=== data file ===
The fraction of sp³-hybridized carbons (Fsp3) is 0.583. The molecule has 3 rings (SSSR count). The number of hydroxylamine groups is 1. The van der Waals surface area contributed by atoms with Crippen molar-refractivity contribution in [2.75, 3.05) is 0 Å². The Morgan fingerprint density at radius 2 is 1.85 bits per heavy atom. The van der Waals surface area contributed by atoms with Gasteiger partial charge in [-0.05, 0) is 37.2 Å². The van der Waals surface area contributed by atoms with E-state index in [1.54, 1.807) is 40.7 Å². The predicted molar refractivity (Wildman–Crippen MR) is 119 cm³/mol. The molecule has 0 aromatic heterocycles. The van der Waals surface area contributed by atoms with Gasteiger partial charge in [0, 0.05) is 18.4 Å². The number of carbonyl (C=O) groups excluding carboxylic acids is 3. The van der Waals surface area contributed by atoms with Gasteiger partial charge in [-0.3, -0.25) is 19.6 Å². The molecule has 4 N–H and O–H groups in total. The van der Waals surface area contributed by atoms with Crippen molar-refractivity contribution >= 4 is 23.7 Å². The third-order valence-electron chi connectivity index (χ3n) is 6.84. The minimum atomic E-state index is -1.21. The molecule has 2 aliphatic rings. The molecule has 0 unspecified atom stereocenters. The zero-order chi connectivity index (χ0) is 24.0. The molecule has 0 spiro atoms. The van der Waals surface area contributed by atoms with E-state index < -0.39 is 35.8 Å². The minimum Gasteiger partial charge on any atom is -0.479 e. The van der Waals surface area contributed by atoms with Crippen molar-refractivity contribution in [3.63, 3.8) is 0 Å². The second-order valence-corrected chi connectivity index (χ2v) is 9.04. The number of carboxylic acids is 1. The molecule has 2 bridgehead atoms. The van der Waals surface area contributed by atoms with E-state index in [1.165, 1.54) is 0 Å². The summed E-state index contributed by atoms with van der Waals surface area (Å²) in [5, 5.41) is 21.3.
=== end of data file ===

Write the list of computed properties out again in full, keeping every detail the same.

The fraction of sp³-hybridized carbons (Fsp3) is 0.583. The molecule has 3 rings (SSSR count). The number of hydroxylamine groups is 1. The van der Waals surface area contributed by atoms with Crippen molar-refractivity contribution in [2.75, 3.05) is 0 Å². The Morgan fingerprint density at radius 2 is 1.85 bits per heavy atom. The van der Waals surface area contributed by atoms with Gasteiger partial charge in [-0.05, 0) is 37.2 Å². The van der Waals surface area contributed by atoms with E-state index in [1.54, 1.807) is 40.7 Å². The predicted molar refractivity (Wildman–Crippen MR) is 119 cm³/mol. The molecule has 0 aromatic heterocycles. The van der Waals surface area contributed by atoms with Gasteiger partial charge in [0, 0.05) is 18.4 Å². The number of carbonyl (C=O) groups excluding carboxylic acids is 3. The van der Waals surface area contributed by atoms with Gasteiger partial charge in [-0.3, -0.25) is 19.6 Å². The molecule has 4 N–H and O–H groups in total. The van der Waals surface area contributed by atoms with Crippen molar-refractivity contribution >= 4 is 23.7 Å². The third-order valence-electron chi connectivity index (χ3n) is 6.84. The minimum atomic E-state index is -1.21. The molecule has 2 aliphatic rings. The molecule has 0 unspecified atom stereocenters. The zero-order chi connectivity index (χ0) is 24.0. The molecule has 0 spiro atoms. The van der Waals surface area contributed by atoms with E-state index < -0.39 is 35.8 Å². The minimum Gasteiger partial charge on any atom is -0.479 e. The van der Waals surface area contributed by atoms with Crippen molar-refractivity contribution in [3.63, 3.8) is 0 Å². The second-order valence-corrected chi connectivity index (χ2v) is 9.04. The number of carboxylic acids is 1. The molecule has 2 bridgehead atoms. The van der Waals surface area contributed by atoms with E-state index in [1.165, 1.54) is 0 Å². The summed E-state index contributed by atoms with van der Waals surface area (Å²) in [5, 5.41) is 21.3.